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Mrs. Shayne’s Adventures in Geothermal, Part 5

Dear Kay,
We interrupt our ongoing coverage of Geotherm2011 to report that there were little girls in the house for the Thanksgiving weekend.
They built fairy houses.
fairyhouse2011.jpg
They left their purple boots in the hall.
purpleboots.jpg
They left cryptic drawings all over the place.
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They did things like eat dry Cheerios, dance spontaneously across the kitchen, and yell “Mom” so persuasively that every mom in the house would respond. They helped feed the birds and do the flowers for Thanksgiving, and they called all the chickadees who came to the feeder their “customers.”
hoodiegirls.jpg
There is nothing more exotic in the world than little girls in a house accustomed to little boys.
Geothermal Blanket Update
I keep meaning to mention the knitting project that is my constant companion.
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This patternless Geothermal Blanket is now more than 3′ by 3′ wide, gradually consuming my bin of oddballs and remnants, my Ghosts of Knitting Past.
geothermalblanketchair.jpg
There usually comes a point in a blanket like this, once you’ve set up a bunch of rules, when you totally ditch the rules. For this blanket, that moment came when I ran out of the green Berroco Ultra Alpaca one row before bindoff. I immediately reached for the red Berroco Ultra Alpaca and finished the square. No way was I going to rip out the square.
geothermalblanketerror.jpg
I won’t stop until a) this geothermal project is finished, or b) there is world peace. Not exactly sure which is more likely.
Meanwhile, Out in the Yard
When last I wrote, there was a newly arrived backhoe in the Field of Dreams. This was the day before Thanksgiving, and the family contingent from Vermont had already arrived.

I’m watching all this with utter fascination, thinking about how long it would take for somebody to do this with a shovel, and how geothermal isn’t really something that could have happened before the iron age or diesel engines or the loss of proportion that happened in 1952. Amid my reverie I see a white PVC pipe come out of the muck, 4″ wide, and I think: hunh.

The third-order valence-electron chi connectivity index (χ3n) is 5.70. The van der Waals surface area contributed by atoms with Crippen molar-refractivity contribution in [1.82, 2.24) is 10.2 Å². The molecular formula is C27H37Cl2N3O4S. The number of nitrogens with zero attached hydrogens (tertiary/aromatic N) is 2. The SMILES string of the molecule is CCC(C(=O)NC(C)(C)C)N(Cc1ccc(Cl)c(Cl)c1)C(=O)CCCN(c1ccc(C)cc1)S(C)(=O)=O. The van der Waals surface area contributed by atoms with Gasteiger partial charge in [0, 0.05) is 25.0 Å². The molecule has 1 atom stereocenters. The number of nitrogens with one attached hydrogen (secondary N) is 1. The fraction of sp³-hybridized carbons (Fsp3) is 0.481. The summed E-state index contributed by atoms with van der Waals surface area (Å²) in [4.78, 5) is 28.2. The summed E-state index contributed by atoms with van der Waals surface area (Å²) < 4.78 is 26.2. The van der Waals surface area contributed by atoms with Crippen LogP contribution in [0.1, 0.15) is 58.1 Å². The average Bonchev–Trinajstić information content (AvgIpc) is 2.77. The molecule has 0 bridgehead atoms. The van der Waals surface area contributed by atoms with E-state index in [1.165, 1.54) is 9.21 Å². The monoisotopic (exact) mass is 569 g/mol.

My backhoe friend likewise finds this interesting, enough so that he hops off his backhoe to investigate. I realize that he has hit a gutter downspout drainpipe, so I scamper out there to point this out. While I’m out there, he says something about how he’s expecting to hit the water line pretty soon, and I say in my supercalm way “YOU’RE GOING TO FREAKIN’ HIT THE WATER LINE? TWELVE PEOPLE IN THE HOUSE TONIGHT! MASHED POTATOES! FLUSHING! PILGRIMS DIDN’T HAVE IT THIS ROUGH!” and he says something along the lines of “Hakuna matata, lady. Chill the freak out.”
Apparently it’s easier to randomly hit a main water line then repair it, rather than root around in search of a main water line. At least, that was my gloss on things, because sure enough, in short order they hit it, a little pond soon formed out by the road, and the water in the house went out.
Now, in my imagination, a main water line should be an iron pipe about two feet in diameter, or maybe four feet, large enough for a man to stand in at least. It should be large enough that secret communities of people live down there.
geothermalwaterline.jpg
It’s actually one inch wide. It’s nothing. It looks like a peashooter. I cannot believe a one-inch pipe is enough to provide this house with water.
The guys slogged around a while, went to the hardware store, and in about an hour had the water back on. Net inconvenience: sister-in-law Tiff had to go to Starbucks to use the bathroom, which I now realize was a total sham because I think she just wanted a latte.
Once I stopped shuddering from post-traumatic pipe disorder, things clicked along. They started whacking on the old HVAC unit–once finished, there won’t be any outside components at all.
geothermalpipes.jpg
The pipes from the five 300′ holes were all connected in an incomprehensible way, and the guys swore it was all jim dandy and tight as a tick.
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By the end of the day, they scraped all the dirt back into the trenches they’d made, and it all vanished, just like that.
Today they’re here connecting inside pipes and hoses and whatnot. We’ve been running on the natural gas backup heater all weekend, most cozy. The geothermal part should kick in today or tomorrow. I expect the heavens to open and fat cherubs to dangle banners outside my window: “Thy Geothermal Hath Arrived.”